On Jan. 16, Gov. Gavin Newsom promoted 100 travel trailers as an immediate but temporary solution to proving shelter for an estimated 150,000 homeless Californians — more than 100,000 of whom live outdoors or in their cars. Newsom considers the trailers — which could fit up to eleven people each — and dozens of tents as “a way to establish triage centers for state, local and social service groups to connect with the homeless population in different communities and offer assistance,” the Los Angeles Times reports.
In his new state budget, Newsom proposes spending $1.4 billion on homelessness which, if approved by the Legislature, would distribute $650 million to different communities as his administration looks for land for the temporary shelters.
“This is a deeply temporary solution to the crisis at hand,” Newsom told reporters. “No one is in denial about the scale and scope of the crisis…It’s about catalyzing a focus, catalyzing investment and beginning to leverage our resources and resourcefulness to meet this moment head-on.”
Newsom has been reaching out to the federal administration for help and support, despite President Trump’s constant derision on Twitter.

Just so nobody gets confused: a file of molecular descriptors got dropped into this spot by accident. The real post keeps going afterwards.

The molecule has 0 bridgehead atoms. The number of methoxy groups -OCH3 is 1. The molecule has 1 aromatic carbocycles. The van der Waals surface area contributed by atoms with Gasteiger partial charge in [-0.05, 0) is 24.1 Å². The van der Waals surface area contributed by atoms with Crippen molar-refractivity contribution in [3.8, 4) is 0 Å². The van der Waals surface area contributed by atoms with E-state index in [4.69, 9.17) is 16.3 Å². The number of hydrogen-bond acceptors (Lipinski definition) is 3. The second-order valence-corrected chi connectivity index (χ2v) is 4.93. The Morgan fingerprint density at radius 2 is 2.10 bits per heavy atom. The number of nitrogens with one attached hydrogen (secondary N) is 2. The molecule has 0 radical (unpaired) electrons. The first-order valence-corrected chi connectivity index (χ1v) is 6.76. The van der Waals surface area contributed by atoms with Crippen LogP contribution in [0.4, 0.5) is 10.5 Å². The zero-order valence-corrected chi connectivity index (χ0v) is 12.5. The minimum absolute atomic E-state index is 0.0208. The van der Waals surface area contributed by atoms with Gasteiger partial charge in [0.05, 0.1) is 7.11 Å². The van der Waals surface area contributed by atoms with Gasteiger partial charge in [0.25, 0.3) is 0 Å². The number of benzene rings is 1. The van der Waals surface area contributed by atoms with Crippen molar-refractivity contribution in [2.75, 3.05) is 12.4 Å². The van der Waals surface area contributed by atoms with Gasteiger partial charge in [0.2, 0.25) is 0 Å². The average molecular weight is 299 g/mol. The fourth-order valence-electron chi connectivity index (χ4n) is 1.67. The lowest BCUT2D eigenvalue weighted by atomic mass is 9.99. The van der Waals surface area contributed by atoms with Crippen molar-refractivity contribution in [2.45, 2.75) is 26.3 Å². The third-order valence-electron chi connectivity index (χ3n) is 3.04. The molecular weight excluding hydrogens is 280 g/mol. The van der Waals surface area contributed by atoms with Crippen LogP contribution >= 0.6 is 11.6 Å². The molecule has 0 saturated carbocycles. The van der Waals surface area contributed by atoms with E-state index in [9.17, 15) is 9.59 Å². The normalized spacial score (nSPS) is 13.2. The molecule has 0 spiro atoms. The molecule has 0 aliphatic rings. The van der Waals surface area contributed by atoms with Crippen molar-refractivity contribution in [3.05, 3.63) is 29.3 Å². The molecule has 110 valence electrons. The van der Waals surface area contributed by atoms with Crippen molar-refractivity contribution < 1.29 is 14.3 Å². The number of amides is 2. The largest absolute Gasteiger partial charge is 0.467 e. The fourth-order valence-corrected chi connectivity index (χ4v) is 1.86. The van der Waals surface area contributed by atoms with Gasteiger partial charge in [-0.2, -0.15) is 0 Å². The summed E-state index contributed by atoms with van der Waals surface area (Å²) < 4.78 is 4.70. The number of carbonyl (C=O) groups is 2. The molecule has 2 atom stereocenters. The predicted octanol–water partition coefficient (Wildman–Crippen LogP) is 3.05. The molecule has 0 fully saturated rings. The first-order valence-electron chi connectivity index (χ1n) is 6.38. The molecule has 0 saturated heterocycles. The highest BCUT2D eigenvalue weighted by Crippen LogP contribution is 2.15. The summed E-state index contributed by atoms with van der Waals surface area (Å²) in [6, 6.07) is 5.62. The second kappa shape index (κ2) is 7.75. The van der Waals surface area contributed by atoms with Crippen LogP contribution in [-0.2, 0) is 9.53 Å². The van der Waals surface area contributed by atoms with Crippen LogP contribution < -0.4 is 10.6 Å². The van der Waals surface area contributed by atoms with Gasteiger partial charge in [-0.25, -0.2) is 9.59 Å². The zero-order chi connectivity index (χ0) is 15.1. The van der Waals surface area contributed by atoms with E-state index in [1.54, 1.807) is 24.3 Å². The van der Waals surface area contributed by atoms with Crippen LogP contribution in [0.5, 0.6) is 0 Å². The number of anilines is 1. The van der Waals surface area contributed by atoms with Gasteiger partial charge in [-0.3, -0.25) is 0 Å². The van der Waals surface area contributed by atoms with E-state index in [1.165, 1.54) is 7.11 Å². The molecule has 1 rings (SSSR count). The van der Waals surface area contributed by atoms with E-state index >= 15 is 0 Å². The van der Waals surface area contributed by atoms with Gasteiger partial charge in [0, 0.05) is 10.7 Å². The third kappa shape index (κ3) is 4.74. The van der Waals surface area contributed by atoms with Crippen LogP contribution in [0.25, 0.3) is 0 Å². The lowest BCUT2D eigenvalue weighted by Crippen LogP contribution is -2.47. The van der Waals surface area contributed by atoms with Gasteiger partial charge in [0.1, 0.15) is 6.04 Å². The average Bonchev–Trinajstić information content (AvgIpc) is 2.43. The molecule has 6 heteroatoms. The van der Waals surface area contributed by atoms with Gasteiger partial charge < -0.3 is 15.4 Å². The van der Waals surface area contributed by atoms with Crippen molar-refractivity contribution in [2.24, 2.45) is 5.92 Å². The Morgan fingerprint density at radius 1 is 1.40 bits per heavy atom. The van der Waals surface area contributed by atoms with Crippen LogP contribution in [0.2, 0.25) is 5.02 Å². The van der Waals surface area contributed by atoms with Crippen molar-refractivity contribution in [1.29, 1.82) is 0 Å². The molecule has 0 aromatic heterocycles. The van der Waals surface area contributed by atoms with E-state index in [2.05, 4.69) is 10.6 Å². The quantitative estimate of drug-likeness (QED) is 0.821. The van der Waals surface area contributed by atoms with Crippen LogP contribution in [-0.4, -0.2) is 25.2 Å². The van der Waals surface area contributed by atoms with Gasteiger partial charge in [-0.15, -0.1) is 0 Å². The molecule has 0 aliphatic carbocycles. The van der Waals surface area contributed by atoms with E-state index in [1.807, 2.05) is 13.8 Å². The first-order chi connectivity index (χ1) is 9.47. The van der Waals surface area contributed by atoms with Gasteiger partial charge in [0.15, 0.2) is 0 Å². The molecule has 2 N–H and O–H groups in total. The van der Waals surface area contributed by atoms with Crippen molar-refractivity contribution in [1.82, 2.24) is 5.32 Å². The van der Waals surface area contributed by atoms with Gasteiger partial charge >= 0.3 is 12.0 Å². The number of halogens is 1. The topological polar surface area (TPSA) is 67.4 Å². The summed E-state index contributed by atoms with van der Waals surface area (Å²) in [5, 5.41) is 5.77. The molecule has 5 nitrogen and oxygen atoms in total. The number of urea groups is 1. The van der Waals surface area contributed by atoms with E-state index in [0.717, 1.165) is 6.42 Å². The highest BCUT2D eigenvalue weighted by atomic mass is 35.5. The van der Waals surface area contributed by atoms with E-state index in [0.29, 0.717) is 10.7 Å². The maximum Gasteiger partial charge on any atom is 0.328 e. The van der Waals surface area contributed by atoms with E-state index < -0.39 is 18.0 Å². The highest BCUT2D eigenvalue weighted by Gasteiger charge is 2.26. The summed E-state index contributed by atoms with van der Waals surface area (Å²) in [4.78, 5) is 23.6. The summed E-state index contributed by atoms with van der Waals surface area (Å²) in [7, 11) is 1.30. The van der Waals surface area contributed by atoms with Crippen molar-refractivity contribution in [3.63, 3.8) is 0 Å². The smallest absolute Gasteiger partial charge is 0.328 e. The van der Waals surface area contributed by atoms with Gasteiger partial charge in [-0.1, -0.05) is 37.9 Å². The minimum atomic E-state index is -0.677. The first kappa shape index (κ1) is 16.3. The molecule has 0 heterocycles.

Meanwhile, over the Martin Luther King, Jr. weekend, leaders from around the state gathered at the 28th Annual Empowerment Congress Summit to issue a call to action on homelessness. “We must resolve, in our hearts and minds, that it is our duty to improve lives beyond our own,” event founder LA County Supervisor Mark Ridley-Thomas told about 800 at the plenary session at Charles R. Drew University of Medicine and Science in Willowbrook.
“We must do more to lift up people experiencing homelessness and turn their despair into hope, their dreams into reality,” new City Council President Nury Martinez told the group.
LA County is also tackling affordable housing. “The chasm between the number of affordable housing units we need and those that currently exist is daunting, but not insurmountable,” out Supervisor Sheila Kuehl wrote in her weekly newsletter, noting that the Board approved over $90 million for five affordable housing developments.
“First, we approved $48.58 million in loans, including $43.58m in state No Place Like Home funds, for four different affordable housing projects” providing 271 units, “the majority of which are specifically designated for homeless individuals with serious mental illness.”
Two of the four projects are in Kuehl’s Third District, including 80 units in Canoga Park and 62 units in East Hollywood.
“We also approved $45 million in tax-exemption housing revenue bonds to finance the construction and development of West Carson Villas,” Kuehl said, “an affordable 111-unit multifamily housing development in West Carson. PATH Ventures, the development arm of People Assisting the Homeless (PATH) that will carry out the project, is a recognized leader in creating high-quality, affordable, and stable homes for people experiencing homelessness.”
Photo: Los Angeles County Supervisor Sheila Kuehl (Photo courtesy Kuehl)